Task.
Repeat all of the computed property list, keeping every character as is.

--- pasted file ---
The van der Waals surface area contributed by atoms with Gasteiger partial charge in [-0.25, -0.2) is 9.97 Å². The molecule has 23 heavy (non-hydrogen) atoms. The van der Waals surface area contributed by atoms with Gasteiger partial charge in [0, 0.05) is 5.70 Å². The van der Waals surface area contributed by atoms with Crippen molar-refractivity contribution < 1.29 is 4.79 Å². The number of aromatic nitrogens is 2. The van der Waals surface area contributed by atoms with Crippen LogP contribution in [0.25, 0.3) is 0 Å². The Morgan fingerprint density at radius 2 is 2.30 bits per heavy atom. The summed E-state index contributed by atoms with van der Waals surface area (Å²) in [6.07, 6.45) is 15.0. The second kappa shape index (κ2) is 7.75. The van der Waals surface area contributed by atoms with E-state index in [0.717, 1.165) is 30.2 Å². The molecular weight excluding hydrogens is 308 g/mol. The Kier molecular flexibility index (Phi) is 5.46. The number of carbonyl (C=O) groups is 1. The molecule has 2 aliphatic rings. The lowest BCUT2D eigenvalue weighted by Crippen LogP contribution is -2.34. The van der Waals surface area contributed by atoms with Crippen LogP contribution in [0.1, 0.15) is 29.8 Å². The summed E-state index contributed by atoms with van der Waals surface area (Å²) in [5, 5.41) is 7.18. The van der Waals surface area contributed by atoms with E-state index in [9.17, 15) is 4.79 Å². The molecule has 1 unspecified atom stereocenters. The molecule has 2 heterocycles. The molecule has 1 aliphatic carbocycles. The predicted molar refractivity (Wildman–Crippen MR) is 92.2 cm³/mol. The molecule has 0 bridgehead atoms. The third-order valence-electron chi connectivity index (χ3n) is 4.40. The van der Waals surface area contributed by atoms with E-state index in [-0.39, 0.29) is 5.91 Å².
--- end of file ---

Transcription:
The van der Waals surface area contributed by atoms with Gasteiger partial charge in [-0.25, -0.2) is 9.97 Å². The molecule has 23 heavy (non-hydrogen) atoms. The van der Waals surface area contributed by atoms with Gasteiger partial charge in [0, 0.05) is 5.70 Å². The van der Waals surface area contributed by atoms with Crippen molar-refractivity contribution < 1.29 is 4.79 Å². The number of aromatic nitrogens is 2. The van der Waals surface area contributed by atoms with Crippen LogP contribution in [0.25, 0.3) is 0 Å². The Morgan fingerprint density at radius 2 is 2.30 bits per heavy atom. The summed E-state index contributed by atoms with van der Waals surface area (Å²) in [6.07, 6.45) is 15.0. The second kappa shape index (κ2) is 7.75. The van der Waals surface area contributed by atoms with E-state index in [0.717, 1.165) is 30.2 Å². The molecular weight excluding hydrogens is 308 g/mol. The Kier molecular flexibility index (Phi) is 5.46. The number of carbonyl (C=O) groups is 1. The molecule has 2 aliphatic rings. The lowest BCUT2D eigenvalue weighted by Crippen LogP contribution is -2.34. The van der Waals surface area contributed by atoms with Crippen LogP contribution in [0.1, 0.15) is 29.8 Å². The summed E-state index contributed by atoms with van der Waals surface area (Å²) in [5, 5.41) is 7.18. The van der Waals surface area contributed by atoms with E-state index in [9.17, 15) is 4.79 Å². The molecule has 1 unspecified atom stereocenters. The molecule has 2 heterocycles. The molecule has 1 aliphatic carbocycles. The predicted molar refractivity (Wildman–Crippen MR) is 92.2 cm³/mol. The molecule has 0 bridgehead atoms. The third-order valence-electron chi connectivity index (χ3n) is 4.40. The van der Waals surface area contributed by atoms with E-state index in [-0.39, 0.29) is 5.91 Å².